- Encourage them to express themselves. I expressed myself by writing. I still do. It started by writing my detailed accounts in a spiral notebook, then on to poetry about suicide and then eventually I got into blogging and then I wrote a book. If your teen is interested in writing, you may also want to check out Writing as a Way of Healing by Louise Desalvo. I own this book and it’s really helpful for encouraging you to write/tell your own story and shows how doing so can transform your life.
- Talk to them about the media. This is a whole other world than the late 1990’s. I didn’t have to deal with social media at the time but I have certainly read ignorant, nasty comments these days that make me wanna punch people in the throat. (Sorry, not sorry.) If there is any story in the news about sexual assault, particularly if a celebrity is involved (it’d be all over social media), the teen will hear and read comments that could encourage further feelings of guilt. Use the stories in the news in a more positive way by reinforcing to the teen that they are not alone, that sexual assault happens everywhere and encourage them to talk openly about their feelings regarding how stories are being portrayed in the media.
- Tell them about RAINN.org. This is an invaluable resource for survivors and their friends and family to get more information. Your teen can also call the National Sexual Assault Hotline at 1-800-656-HOPE. Volunteers are standing by to take calls 24/7 and calls are completely confidential. If you fear your teen is suicidal, I recommend the National Suicide Prevention Hotline at 1-800-273-TALK.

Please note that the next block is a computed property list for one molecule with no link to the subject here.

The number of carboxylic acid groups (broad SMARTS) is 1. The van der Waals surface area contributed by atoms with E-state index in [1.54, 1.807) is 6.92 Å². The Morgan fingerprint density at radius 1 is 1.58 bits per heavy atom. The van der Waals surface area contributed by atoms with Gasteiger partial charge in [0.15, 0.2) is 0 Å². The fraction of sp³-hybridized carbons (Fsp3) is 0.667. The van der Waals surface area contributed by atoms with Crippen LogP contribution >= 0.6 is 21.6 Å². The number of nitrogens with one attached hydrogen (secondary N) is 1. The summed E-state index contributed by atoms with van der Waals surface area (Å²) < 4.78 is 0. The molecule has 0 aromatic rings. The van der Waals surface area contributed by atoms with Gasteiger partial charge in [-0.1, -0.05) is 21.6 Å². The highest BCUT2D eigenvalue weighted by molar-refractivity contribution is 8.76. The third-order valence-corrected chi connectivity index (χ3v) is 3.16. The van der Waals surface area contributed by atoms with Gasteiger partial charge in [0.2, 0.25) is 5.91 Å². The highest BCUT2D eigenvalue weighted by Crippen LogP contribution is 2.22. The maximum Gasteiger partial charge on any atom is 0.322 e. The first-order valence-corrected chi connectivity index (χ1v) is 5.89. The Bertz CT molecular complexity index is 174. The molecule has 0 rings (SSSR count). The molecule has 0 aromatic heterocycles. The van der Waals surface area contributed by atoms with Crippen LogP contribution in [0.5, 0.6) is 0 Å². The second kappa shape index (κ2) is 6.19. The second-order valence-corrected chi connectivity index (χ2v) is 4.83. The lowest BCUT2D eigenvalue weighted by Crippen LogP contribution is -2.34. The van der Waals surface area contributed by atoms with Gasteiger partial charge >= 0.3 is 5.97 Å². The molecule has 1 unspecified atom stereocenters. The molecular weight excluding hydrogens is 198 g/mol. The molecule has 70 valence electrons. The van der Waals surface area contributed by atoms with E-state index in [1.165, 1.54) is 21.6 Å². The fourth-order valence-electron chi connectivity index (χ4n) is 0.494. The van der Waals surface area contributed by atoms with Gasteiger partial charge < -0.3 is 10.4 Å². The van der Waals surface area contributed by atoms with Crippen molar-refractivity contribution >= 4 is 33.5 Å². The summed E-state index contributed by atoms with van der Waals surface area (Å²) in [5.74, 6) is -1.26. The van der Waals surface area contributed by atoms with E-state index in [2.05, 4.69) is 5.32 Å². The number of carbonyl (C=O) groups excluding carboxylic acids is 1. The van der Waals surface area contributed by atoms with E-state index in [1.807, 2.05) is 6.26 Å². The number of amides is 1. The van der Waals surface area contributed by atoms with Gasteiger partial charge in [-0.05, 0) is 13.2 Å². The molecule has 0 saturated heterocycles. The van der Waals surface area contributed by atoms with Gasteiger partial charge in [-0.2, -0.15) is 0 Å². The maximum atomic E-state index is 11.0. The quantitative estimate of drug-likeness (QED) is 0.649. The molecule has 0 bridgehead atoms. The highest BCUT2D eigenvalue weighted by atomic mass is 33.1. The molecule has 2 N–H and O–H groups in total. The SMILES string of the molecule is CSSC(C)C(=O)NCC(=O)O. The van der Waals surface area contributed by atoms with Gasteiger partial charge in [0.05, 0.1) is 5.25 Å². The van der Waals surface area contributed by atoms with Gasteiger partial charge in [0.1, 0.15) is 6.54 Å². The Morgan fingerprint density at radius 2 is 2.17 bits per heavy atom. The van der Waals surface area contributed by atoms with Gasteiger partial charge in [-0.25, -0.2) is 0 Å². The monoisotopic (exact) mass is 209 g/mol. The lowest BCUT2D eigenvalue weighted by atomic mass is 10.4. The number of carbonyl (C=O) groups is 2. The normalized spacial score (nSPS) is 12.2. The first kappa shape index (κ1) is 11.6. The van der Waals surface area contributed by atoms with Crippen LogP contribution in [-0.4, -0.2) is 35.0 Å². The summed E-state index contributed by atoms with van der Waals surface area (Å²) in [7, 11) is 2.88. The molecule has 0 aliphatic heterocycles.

- Talk openly with them about good relationships. Give your teen hope. Survivors of sexual assault oftentimes end up in abusive relationships. Be sure the teen knows what a good relationship should be like and understands that a good partner will respect them and be kind and that they don’t deserve anything less. Self-esteem typically goes out the window which can mean settling for so much less than they deserve.
- Avoid physical contact unless it’s being initiated by the teen. Even a hug or kiss coming from a good place (you) can frighten a sexual assault survivor. I remember feeling so claustrophobic for a long time – I still do sometimes. Kisses always made me feel like I couldn’t breathe. Even just a peck on the cheek or lips. I felt like I was suffocating. Proceed with caution in this area and always let them lead the way.
- Suggest reading memoirs written by sexual assault survivors. I wouldn’t encourage this in the very beginning, but at some point they may find it helpful. Reading memoirs helped me realize that it’s happened to other people and I was encouraged by how they were able to overcome it.
- If it’s someone you or your teen knows, proceed with caution. If it does so happen that you know their perpetrator (and/or they do), I’m going to reiterate that you don’t tell them that, “So and so would never do that.” Four out of five sexual assaults happen by someone the victim knows and I promise you they don’t look like abusers. They look like everyday people we see walking around Target or Walmart.
Sexual assault crimes happen way too often – every 107 seconds – according to RAINN. Also, 98% of rapists will never spend a day in jail. What contributes to this is the fact that it’s estimated 68% of sexual assaults are not reported to police. I encourage you to help your teen get help. It’s better to speak up than stay silent. Predators want to silence the survivors. We take back control when we speak up and get help but many times survivors, especially teenagers, need some guidance, love, encouragement and help to do so.